Historical Sea Surface Temperature (STT) data have been generated from satellite observations, derived in near-real time from observations by sensors on meteorological satellites overseen by several agencies globally. This L4 Sea Surface Temperature Analysis data, produced by the ESA Climate Change Initiative (CCI) consists of daily, spatially complete estimated SST data, derived using the Operational Sea Surface Temperature and Sea Ice Analysis (OSTIA) processing system. The data presented shows monthly average aggregations, provided at a spatial resolution of 0.25ºx 0.25º. This product was processed by the Climate Resilience Cluster of the European Space Agency’s (ESA) Earth Observation for Sustainable Development (EO4SD) initiative. For more information see here

Loading...

Historical Sea Level Anomaly (SLA) is defined as the height of water over the mean sea surface in a given time and region. This dataset contains monthly aggregated global sea surface height products from satellite altimetry observations, provided at a spatial resolution of 0.25ºx 0.25º. Sea level anomalies are computed with respect to a twenty-year mean reference period (1993-2012). Data were produced at CNES as part of the European Space Agency's (ESA) Sea Level Climate Change Initiative (CCI) project and processed by the Climate Resilience Cluster of the European Space Agency’s (ESA) Earth Observation for Sustainable Development (EO4SD) initiative. For more information see here

Projected Sea Level Rise (SLR) indicates future, model-derived relative Sea Surface Hight (SSH). For each of the future scenarios, the dataset is formed by combining 10 geophysical sources of long-term changes in relative SSH. These include 5 ice components (Greenland dynamic ice and surface mass balance, Antarctic dynamic ice and surface mass balance, and glaciers), 3 ocean-related components, all of which are derived from CMIP5 models (dynamic SSH, global thermosteric SSH anomaly, and the inverse barometer effect from the atmosphere), land water storage (also called terrestrial water), and glacial isostatic adjustment (as a change in sea level relative to land). Projected SLR is shown as deviations from the mean value over 1986-2005. Projections are provided for three different RCPs: 2.6, 4.5, 8.5. Data is provided at a spatial resolution of 1ºx1º. Note: the science behind projections of future Sea Level is evolving rapidly, particularly with regard to potential acceleration in polar ice sheet contributions, which could push future Sea Level significantly higher. This product was processed by the Climate Resilience Cluster of the European Space Agency’s (ESA) Earth Observation for Sustainable Development (EO4SD) initiative. For more information see here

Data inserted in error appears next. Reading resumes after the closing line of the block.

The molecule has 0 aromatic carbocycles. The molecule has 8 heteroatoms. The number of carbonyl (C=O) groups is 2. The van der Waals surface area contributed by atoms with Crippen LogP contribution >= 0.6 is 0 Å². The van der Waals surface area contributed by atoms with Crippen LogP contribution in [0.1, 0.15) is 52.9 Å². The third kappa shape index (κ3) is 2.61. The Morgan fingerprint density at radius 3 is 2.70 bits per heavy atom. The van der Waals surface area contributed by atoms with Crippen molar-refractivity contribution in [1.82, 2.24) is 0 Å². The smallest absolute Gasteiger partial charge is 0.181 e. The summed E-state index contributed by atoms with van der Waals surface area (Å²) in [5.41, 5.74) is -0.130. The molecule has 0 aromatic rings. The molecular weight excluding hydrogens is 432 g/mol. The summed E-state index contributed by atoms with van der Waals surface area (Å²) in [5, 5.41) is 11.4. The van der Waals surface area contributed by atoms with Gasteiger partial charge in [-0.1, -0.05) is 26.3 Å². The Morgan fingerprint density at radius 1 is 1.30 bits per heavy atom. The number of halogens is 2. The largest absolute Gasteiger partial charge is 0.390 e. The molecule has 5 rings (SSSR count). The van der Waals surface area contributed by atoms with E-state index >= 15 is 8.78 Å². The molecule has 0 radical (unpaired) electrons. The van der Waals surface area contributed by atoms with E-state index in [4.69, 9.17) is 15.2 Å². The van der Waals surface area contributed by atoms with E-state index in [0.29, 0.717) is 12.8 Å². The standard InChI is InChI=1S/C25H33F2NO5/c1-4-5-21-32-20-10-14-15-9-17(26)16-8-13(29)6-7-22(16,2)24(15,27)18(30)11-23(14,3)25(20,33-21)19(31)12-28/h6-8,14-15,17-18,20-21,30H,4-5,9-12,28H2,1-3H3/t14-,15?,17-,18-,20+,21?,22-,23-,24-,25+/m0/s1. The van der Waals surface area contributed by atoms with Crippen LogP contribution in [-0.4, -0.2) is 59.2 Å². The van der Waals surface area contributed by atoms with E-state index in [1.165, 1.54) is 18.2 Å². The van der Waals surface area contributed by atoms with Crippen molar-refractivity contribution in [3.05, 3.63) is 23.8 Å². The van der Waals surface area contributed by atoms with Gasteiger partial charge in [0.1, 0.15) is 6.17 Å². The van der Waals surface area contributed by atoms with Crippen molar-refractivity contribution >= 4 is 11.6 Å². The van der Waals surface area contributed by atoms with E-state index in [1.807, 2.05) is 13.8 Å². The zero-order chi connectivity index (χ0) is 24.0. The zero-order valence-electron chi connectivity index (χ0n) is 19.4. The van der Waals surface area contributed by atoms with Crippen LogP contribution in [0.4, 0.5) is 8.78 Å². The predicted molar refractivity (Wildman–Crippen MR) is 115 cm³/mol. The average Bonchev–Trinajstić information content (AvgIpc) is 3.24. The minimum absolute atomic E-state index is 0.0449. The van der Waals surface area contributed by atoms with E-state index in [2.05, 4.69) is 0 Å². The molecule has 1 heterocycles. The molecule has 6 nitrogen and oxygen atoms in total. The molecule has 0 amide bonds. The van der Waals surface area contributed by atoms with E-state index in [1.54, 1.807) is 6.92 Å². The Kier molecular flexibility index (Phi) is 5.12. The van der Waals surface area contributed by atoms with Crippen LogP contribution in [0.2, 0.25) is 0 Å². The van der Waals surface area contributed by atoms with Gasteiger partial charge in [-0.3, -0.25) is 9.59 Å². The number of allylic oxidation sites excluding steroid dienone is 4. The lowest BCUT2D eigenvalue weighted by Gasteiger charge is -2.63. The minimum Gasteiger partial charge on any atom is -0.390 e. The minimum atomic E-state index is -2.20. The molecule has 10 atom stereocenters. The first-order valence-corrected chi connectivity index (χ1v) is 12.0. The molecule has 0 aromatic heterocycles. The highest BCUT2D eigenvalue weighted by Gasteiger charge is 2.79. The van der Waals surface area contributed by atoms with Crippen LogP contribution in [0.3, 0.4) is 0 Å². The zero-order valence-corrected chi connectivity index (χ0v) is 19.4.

Historical Sea Surface Temperature (STT) data have been generated from satellite observations, derived in near-real time from observations by sensors on meteorological satellites overseen by several agencies globally. This L4 Sea Surface Temperature Analysis data, produced by the ESA Climate Change Initiative (CCI) consists of daily, spatially complete estimated SST data, derived using the Operational Sea Surface Temperature and Sea Ice Analysis (OSTIA) processing system. The data presented shows monthly average aggregations, provided at a spatial resolution of 0.25ºx 0.25º. This product was processed by the Climate Resilience Cluster of the European Space Agency’s (ESA) Earth Observation for Sustainable Development (EO4SD) initiative. For more information see here

Loading...